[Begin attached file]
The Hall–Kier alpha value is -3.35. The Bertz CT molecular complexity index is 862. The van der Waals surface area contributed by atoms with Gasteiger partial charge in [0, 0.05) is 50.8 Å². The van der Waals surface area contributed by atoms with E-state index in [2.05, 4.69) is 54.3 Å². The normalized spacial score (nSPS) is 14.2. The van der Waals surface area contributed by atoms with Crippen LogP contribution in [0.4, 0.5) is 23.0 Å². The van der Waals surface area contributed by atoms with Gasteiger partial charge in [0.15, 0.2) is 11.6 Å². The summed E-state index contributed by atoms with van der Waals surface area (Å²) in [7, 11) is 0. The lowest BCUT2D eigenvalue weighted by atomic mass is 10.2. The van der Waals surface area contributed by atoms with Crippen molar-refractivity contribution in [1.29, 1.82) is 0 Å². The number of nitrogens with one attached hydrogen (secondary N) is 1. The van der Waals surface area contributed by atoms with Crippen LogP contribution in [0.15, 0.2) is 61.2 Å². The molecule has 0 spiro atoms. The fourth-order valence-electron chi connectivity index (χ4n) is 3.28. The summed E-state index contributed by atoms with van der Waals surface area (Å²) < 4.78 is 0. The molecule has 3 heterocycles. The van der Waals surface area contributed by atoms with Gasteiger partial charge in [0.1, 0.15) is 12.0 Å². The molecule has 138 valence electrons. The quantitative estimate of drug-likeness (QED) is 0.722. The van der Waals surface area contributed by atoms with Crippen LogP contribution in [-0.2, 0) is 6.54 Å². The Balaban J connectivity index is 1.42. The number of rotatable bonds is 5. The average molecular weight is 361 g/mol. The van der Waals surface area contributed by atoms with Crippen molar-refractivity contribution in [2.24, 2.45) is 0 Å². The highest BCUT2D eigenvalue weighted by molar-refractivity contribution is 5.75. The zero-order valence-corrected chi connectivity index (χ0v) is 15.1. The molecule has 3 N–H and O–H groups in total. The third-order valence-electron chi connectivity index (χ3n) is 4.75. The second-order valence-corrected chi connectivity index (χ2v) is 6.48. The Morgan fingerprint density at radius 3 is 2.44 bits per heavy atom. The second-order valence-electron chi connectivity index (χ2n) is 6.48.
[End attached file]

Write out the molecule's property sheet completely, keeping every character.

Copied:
The Hall–Kier alpha value is -3.35. The Bertz CT molecular complexity index is 862. The van der Waals surface area contributed by atoms with Gasteiger partial charge in [0, 0.05) is 50.8 Å². The van der Waals surface area contributed by atoms with E-state index in [2.05, 4.69) is 54.3 Å². The normalized spacial score (nSPS) is 14.2. The van der Waals surface area contributed by atoms with Crippen LogP contribution in [0.4, 0.5) is 23.0 Å². The van der Waals surface area contributed by atoms with Gasteiger partial charge in [0.15, 0.2) is 11.6 Å². The summed E-state index contributed by atoms with van der Waals surface area (Å²) in [7, 11) is 0. The lowest BCUT2D eigenvalue weighted by atomic mass is 10.2. The van der Waals surface area contributed by atoms with Crippen molar-refractivity contribution in [1.29, 1.82) is 0 Å². The number of nitrogens with one attached hydrogen (secondary N) is 1. The van der Waals surface area contributed by atoms with Crippen LogP contribution in [0.15, 0.2) is 61.2 Å². The molecule has 0 spiro atoms. The fourth-order valence-electron chi connectivity index (χ4n) is 3.28. The summed E-state index contributed by atoms with van der Waals surface area (Å²) < 4.78 is 0. The molecule has 3 heterocycles. The van der Waals surface area contributed by atoms with Gasteiger partial charge in [0.1, 0.15) is 12.0 Å². The molecule has 138 valence electrons. The quantitative estimate of drug-likeness (QED) is 0.722. The van der Waals surface area contributed by atoms with Crippen LogP contribution in [-0.2, 0) is 6.54 Å². The Balaban J connectivity index is 1.42. The number of rotatable bonds is 5. The average molecular weight is 361 g/mol. The van der Waals surface area contributed by atoms with Crippen molar-refractivity contribution in [2.24, 2.45) is 0 Å². The highest BCUT2D eigenvalue weighted by molar-refractivity contribution is 5.75. The zero-order valence-corrected chi connectivity index (χ0v) is 15.1. The molecule has 3 N–H and O–H groups in total. The third-order valence-electron chi connectivity index (χ3n) is 4.75. The second-order valence-corrected chi connectivity index (χ2v) is 6.48. The Morgan fingerprint density at radius 3 is 2.44 bits per heavy atom. The second-order valence-electron chi connectivity index (χ2n) is 6.48.